As I turned the corner toward home on my Saturday morning run, I was totally bummed. I wanted so badly to feel good, and this run was turning out to be a total confidence slam. Just as I was about to end my run early, I passed three police cars with officers in them, conversing with one another. I waved, and they waved back, but one decided to speak. What the officer said changed my outlook that day, and perhaps for the rest of my life.
The night before this particular run, I set my alarm for 5:30 a.m., with the goal of having enough time to get 15 or so miles in before the kids woke up, and before life officially started for the day. Well, the alarm went off, and the motivation I had the night before gave way to spending another hour with my eyes closed tightly. I swore it was only 10 minutes, but alas, I woke up and was now only left with 45 minutes to get a run in.
As I headed out on the road, I didn't feel well. My stride was off, which is something I've been struggling with off and on since my baby was born a couple of months back. It's all part of my body working its way back together. I know the feeling well, but I still don't like it.
Not only that, but parts of life were bogging me down. Our 3-year-old has decided to set up camp on our bedroom floor and wake up when he feels the need to scream loudly for several minutes at a time. He also likes to hit and scream when he finds it necessary intermittently throughout the day, which is also fun. While the newborn is relatively easy, I spend a lot of time feeding him and cleaning up the trail of spittle he leaves, among other newborn messes.
The big kids and teens are helpful, while at the same time not. We are busy with soccer camps and tournaments. There is never enough time and money, and I often feel like a child having to deal with adult problems that I am not prepared to face and, quite frankly, I don't think I ever will be adequate enough to deal with them correctly.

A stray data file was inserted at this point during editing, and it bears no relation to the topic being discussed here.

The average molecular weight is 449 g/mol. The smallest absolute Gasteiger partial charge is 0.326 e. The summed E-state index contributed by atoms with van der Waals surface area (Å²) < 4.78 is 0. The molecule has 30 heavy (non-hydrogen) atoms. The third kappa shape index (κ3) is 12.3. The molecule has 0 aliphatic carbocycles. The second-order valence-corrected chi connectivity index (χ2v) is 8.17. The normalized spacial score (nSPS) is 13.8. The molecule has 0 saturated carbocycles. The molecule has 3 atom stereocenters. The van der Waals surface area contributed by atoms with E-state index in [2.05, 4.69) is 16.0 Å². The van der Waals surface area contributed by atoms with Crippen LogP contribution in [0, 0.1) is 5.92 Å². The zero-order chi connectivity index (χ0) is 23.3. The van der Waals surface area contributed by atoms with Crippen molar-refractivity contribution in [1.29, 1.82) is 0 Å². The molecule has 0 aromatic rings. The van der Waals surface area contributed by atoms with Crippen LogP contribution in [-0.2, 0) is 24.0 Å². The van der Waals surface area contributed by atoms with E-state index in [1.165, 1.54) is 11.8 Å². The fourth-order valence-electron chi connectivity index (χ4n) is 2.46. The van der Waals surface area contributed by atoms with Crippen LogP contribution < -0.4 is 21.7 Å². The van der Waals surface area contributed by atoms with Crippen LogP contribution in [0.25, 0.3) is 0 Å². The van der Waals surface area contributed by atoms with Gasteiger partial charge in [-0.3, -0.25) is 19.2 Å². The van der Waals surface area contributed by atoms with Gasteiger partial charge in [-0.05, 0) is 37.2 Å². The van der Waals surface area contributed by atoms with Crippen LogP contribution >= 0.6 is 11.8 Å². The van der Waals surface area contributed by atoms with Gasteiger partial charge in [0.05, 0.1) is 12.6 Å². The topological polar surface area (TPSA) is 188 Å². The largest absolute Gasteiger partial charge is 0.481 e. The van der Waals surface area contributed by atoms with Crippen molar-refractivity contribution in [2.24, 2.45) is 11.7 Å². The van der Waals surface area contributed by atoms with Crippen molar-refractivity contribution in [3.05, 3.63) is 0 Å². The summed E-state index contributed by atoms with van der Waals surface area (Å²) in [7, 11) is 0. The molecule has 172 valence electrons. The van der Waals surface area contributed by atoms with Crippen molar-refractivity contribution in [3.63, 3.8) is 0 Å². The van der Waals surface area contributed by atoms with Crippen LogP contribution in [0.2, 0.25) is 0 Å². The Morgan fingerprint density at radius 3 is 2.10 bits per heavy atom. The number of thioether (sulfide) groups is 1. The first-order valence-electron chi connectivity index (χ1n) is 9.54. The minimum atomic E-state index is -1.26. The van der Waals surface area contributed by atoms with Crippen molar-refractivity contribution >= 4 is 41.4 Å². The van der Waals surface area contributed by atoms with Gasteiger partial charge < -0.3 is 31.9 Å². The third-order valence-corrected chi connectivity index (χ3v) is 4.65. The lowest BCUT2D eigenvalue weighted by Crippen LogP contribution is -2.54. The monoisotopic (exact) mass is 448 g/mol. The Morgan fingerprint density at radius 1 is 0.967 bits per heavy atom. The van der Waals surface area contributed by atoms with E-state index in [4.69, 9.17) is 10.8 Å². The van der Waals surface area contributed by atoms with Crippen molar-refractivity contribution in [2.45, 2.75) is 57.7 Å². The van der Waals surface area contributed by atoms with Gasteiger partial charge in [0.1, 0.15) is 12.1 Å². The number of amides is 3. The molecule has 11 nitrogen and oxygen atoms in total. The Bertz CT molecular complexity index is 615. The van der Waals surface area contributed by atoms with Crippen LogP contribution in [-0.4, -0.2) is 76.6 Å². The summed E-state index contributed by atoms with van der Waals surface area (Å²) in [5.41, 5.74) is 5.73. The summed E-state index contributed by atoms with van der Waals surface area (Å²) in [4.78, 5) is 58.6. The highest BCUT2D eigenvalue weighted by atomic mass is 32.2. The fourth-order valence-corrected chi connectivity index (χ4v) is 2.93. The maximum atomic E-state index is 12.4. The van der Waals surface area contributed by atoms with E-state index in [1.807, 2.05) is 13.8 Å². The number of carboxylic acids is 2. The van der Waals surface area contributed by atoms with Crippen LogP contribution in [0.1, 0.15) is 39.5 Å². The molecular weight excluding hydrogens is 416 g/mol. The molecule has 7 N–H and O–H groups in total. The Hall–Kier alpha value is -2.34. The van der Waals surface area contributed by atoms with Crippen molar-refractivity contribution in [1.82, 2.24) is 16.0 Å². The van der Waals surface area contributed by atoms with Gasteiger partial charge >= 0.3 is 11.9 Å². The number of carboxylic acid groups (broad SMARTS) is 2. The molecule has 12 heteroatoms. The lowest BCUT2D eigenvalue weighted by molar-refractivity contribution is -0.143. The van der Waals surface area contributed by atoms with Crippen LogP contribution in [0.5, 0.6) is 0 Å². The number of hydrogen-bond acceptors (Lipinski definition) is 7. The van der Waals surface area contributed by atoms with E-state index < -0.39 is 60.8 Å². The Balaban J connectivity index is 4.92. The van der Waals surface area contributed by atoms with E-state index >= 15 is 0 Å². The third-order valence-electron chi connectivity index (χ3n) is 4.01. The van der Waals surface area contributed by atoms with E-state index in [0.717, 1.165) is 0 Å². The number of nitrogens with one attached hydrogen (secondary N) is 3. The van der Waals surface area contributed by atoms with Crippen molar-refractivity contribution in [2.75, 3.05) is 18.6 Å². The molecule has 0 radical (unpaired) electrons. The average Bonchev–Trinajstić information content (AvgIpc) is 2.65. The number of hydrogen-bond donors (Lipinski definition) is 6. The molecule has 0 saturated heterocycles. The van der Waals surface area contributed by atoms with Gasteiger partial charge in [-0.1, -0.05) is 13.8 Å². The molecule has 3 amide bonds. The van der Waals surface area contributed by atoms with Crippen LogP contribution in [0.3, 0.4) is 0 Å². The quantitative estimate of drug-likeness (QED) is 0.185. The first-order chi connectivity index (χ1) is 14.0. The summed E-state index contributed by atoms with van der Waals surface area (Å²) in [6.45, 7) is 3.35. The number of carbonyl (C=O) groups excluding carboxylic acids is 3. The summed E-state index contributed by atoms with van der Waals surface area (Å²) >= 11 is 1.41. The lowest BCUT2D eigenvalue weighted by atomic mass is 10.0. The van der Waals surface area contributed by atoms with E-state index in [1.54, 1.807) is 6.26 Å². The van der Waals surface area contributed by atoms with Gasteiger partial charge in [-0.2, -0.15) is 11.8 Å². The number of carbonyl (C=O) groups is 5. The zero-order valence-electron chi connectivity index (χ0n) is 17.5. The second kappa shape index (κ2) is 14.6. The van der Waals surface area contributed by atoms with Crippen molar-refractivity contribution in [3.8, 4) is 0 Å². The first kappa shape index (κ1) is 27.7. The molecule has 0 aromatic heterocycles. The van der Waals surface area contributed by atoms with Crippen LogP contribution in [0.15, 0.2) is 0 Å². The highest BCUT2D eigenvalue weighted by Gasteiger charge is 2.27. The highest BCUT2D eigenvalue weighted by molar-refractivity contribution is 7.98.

Bogged down physically and emotionally, I was debating stopping and heading home. Certainly I could use this time to be productive. Laundry needed to be done. Dishes needed to be washed. I needed to resume my war against the bindweed in the garden. But this was my time. This was the time I set aside for myself to get my body and mind back into shape. I needed this.
So I continued on, weaving in and out of streets of my neighborhood, doing my best to fill the time with distance. Rather than heading straight home, I decided to head down one more block, then turn back for home in hopes that the added distance would jump-start me a bit. That's when I saw the three police officers sitting in their cars.
"You're winning at life!" is what I heard one of them say. It took a second for my mind to process what was said, but when it did, I couldn't help but smile.
This man whose job it is to protect and serve did just that. In four short words, he protected me from the negative thoughts that were flowing through my mind, and he served me by being kind.
The spring in my step that had evaded me that morning suddenly returned. I was able to add a few more miles to my run, which also included turning back around to thank the officer for his kind words, and snapping a picture of his genuine smile for me to remember.1 comment on this story
I may not have felt like I was winning at life, and there will be many more days ahead when I don't. I may never have a 3-year-old who doesn't throw fits (all of them have). Time and money may never be on my side, or at least in my child-rearing life. The war I have waged against the noxious bindweed might be totally in vain for the rest of my life.
Even so, the officer's words gave me a goal to strive for each day. When the 3-year-old screams and the baby ruins the carpet with his spit-up, I'll have faith that these phases will pass. When I want to give up on a run, I'll go a little farther in hopes that things will improve with time. I will pull weeds daily until they surrender and let my plants grow, so that I can feed my family.
No matter the challenge, I will try my best to live up to the officer's kind words.
I will win at life.